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Bloody fantastic. - 100%

ViciousFriendlyFish, January 25th, 2014

This album is considered by some to be Black Sabbath's final classic (though I personally think that label belongs to Sabotage). Tony Iommi was suffering from writer's block, and the rest of the band themselves felt lost without his riffs to inspire them. But finally, one day he came out with the riff for what would become the title track on this album, and then what followed was a heap of amazing songs, which collectively produced the best Black Sabbath album to date. This, funnily enough, was also the first album to receive positive reviews from the critics as well. Although albums like Paranoid and Master of Reality stand as heavy metal classics today, they were in fact, panned upon their initial releases. This one, however, wasn't.

Sabbath Bloody Sabbath adds a touch of sophistication and an extra atmosphere to the band's sound, with a more prominent use of keyboards, synthesizers, strings and other various instruments added on to the traditional rock instruments the band were accustomed to, but without losing any of the heaviness in the riffs or the drums that were present on each Sabbath release, and certainly not taking away from the strengths of the band as a unit. The band's ideas have clearly been more fleshed out here than on previous albums, with all of the songs lasting 4-6 minutes long and each carrying several shifts in tempo, a change of mood, or at least some kind of surprise to keep the listener hooked. There is a lack of short instrumental or experimental tracks in the vein of "Rat Salad" or "FX" that many of the previous albums had, but the album also lacks in 7+ minute epic tracks like "War Pigs" or "Wheels of Confusion", which isn't a bad thing. The songs are kept short enough to keep most listeners interested but are also long enough to cover enough territory to make them special. Nothing about the band's style and sound is necessarily compromised, but just added onto.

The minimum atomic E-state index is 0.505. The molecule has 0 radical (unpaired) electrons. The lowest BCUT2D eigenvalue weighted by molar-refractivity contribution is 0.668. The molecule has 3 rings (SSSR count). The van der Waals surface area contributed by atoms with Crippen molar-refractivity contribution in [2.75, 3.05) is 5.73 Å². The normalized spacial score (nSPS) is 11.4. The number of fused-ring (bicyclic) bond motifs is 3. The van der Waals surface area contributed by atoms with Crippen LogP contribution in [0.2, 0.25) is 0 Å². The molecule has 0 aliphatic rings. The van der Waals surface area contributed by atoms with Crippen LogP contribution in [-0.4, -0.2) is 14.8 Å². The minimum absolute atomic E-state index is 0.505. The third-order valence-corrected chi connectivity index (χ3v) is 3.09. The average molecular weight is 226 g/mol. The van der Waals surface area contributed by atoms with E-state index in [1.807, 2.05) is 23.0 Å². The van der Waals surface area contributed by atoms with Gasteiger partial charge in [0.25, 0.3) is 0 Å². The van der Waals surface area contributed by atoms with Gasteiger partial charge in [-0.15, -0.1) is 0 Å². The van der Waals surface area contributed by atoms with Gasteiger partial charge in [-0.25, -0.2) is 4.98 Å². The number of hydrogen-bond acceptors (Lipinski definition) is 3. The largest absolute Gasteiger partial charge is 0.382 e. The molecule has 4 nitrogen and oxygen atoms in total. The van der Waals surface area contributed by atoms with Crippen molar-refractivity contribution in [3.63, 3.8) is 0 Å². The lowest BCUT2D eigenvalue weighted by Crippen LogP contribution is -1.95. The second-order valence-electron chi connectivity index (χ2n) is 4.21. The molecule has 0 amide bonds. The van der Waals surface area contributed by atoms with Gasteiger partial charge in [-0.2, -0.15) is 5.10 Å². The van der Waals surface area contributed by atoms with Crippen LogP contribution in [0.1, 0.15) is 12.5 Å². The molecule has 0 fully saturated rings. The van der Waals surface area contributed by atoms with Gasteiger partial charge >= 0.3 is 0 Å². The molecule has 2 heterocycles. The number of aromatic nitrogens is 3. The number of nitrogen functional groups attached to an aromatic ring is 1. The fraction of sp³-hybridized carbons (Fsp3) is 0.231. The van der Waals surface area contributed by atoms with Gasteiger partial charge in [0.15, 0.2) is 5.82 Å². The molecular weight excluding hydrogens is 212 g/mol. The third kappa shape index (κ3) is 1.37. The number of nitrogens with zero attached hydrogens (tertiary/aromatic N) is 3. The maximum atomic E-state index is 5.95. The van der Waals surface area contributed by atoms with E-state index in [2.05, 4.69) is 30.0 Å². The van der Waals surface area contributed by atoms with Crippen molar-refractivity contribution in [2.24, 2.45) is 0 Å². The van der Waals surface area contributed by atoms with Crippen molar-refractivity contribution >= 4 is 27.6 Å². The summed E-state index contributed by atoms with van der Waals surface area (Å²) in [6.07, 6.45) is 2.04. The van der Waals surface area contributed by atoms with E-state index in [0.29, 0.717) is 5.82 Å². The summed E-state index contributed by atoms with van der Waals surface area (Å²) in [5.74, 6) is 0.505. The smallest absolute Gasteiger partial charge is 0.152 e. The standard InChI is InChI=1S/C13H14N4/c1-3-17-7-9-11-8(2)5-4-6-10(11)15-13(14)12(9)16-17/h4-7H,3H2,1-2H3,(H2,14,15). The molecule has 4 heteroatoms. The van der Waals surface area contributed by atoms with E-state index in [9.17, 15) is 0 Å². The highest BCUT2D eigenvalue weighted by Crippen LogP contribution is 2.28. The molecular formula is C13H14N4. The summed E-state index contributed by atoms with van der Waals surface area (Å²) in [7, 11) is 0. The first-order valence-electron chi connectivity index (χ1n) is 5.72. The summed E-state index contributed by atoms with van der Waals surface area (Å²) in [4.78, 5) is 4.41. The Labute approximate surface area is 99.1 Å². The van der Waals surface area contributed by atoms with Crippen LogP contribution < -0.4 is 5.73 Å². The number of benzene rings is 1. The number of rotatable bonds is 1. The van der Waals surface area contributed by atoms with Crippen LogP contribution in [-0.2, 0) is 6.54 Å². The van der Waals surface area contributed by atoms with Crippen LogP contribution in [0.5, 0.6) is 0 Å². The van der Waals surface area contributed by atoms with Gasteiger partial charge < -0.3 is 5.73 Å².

The "doom and gloom" type-themes are still here in all their glory. The intriguing album cover alone is a good demonstration of this particular mindset. On the songs themselves, the band covers themes such as birth, death and religion, with the latter particularly being looked at through a cynical perspective, with lyrics such as "Living just for dying, dying just for you" and "You think all the people who worship you are blind" demonstrating this. The band even goes as far as to acknowledge their own bad habits in one particular song, "Killing Yourself to Live", which contains references to their heavy drinking and drug use. Some regard this album to be the beginning of the end of the original line-up, as relationships between members were slowly beginning to disintegrate, which would eventually affect the songwriting chemistry, more obviously reflected in "Technical Ecstasy" and "Never Say Die!". With that said, the hard feelings generated from the tensions perhaps inspired "Killing Yourself to Live".

However, some of the lyrical themes are more positive, and they contrast with the dark, heavy music, most notably in "Sabbra Cadabra", which is Sabbath's stab at a love song, and certainly not a bad one at all, though unconventional; it creates a moody atmosphere with the help of bluesy drums and pianos despite Osbourne singing about his love for a woman. There are also quieter songs with less instrumentation, such as the acoustic instrumental "Fluff" and the slow, synthesizer-driven "Who Are You" which Osbourne supposedly played a large part in composing, but the songs blend in well with one another all the way through, and there is never a truly dull moment.

Overall, Sabbath Bloody Sabbath feels less like a typical Black Sabbath album than their previous releases, because of the differences in song structure, and the general atmosphere, but, at the same time, retains many of the signature elements that made people fall in love with the band in the first place. The riffs are still just as inspiring as ever, the drumming is still just as varied and jazz-fuelled, and Ozzy Osbourne hits some of the highest notes he's sung in his career. The band's lasting influence becomes clearer with each listen. (In fact, I honestly believe that the second half of the title track may have played a big part in the emergence of death metal.) You will need to listen to it for yourself to understand the band's true importance to rock and metal as we know them. I recommend it to fans of pretty much any genre of music; it's that gripping.